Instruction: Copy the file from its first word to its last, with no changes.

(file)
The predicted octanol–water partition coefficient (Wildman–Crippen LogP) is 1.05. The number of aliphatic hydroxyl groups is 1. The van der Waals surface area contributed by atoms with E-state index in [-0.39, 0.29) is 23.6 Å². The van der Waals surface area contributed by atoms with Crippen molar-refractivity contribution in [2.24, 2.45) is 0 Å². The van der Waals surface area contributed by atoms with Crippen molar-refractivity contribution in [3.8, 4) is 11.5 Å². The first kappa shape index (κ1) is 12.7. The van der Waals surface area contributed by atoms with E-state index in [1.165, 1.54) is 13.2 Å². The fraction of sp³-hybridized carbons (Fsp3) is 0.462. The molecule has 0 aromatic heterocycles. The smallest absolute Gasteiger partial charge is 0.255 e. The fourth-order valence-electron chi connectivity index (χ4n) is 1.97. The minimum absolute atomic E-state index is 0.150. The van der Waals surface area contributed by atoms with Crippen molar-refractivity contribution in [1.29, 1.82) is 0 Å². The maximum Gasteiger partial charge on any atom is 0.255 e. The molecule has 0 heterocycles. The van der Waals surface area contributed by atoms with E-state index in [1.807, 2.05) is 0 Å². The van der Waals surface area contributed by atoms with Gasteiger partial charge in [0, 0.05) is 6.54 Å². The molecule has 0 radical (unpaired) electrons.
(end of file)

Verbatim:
The predicted octanol–water partition coefficient (Wildman–Crippen LogP) is 1.05. The number of aliphatic hydroxyl groups is 1. The van der Waals surface area contributed by atoms with E-state index in [-0.39, 0.29) is 23.6 Å². The van der Waals surface area contributed by atoms with Crippen molar-refractivity contribution in [2.24, 2.45) is 0 Å². The van der Waals surface area contributed by atoms with Crippen molar-refractivity contribution in [3.8, 4) is 11.5 Å². The first kappa shape index (κ1) is 12.7. The van der Waals surface area contributed by atoms with E-state index in [1.165, 1.54) is 13.2 Å². The fraction of sp³-hybridized carbons (Fsp3) is 0.462. The molecule has 0 aromatic heterocycles. The smallest absolute Gasteiger partial charge is 0.255 e. The fourth-order valence-electron chi connectivity index (χ4n) is 1.97. The minimum absolute atomic E-state index is 0.150. The van der Waals surface area contributed by atoms with Crippen molar-refractivity contribution in [1.29, 1.82) is 0 Å². The maximum Gasteiger partial charge on any atom is 0.255 e. The molecule has 0 heterocycles. The van der Waals surface area contributed by atoms with E-state index in [1.807, 2.05) is 0 Å². The van der Waals surface area contributed by atoms with Gasteiger partial charge in [0, 0.05) is 6.54 Å². The molecule has 0 radical (unpaired) electrons.